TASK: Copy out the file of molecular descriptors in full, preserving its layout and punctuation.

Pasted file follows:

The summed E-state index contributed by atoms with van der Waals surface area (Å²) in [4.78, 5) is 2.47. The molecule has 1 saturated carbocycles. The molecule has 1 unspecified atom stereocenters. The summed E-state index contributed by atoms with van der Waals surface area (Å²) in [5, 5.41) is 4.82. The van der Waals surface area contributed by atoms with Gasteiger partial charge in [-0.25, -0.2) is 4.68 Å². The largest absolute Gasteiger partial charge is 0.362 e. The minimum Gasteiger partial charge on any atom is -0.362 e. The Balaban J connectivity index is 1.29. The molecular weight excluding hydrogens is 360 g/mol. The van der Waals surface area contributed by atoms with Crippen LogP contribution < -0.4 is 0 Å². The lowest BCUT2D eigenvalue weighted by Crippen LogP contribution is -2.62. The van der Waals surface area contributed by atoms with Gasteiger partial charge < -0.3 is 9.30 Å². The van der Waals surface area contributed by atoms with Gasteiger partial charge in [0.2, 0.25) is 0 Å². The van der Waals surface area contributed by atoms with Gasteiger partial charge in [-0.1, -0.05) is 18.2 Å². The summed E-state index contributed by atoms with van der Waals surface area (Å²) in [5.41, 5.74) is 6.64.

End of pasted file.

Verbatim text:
The summed E-state index contributed by atoms with van der Waals surface area (Å²) in [4.78, 5) is 2.47. The molecule has 1 saturated carbocycles. The molecule has 1 unspecified atom stereocenters. The summed E-state index contributed by atoms with van der Waals surface area (Å²) in [5, 5.41) is 4.82. The van der Waals surface area contributed by atoms with Gasteiger partial charge in [-0.25, -0.2) is 4.68 Å². The largest absolute Gasteiger partial charge is 0.362 e. The minimum Gasteiger partial charge on any atom is -0.362 e. The Balaban J connectivity index is 1.29. The molecular weight excluding hydrogens is 360 g/mol. The van der Waals surface area contributed by atoms with Crippen LogP contribution < -0.4 is 0 Å². The lowest BCUT2D eigenvalue weighted by Crippen LogP contribution is -2.62. The van der Waals surface area contributed by atoms with Gasteiger partial charge < -0.3 is 9.30 Å². The van der Waals surface area contributed by atoms with Gasteiger partial charge in [0.2, 0.25) is 0 Å². The van der Waals surface area contributed by atoms with Gasteiger partial charge in [-0.1, -0.05) is 18.2 Å². The summed E-state index contributed by atoms with van der Waals surface area (Å²) in [5.41, 5.74) is 6.64.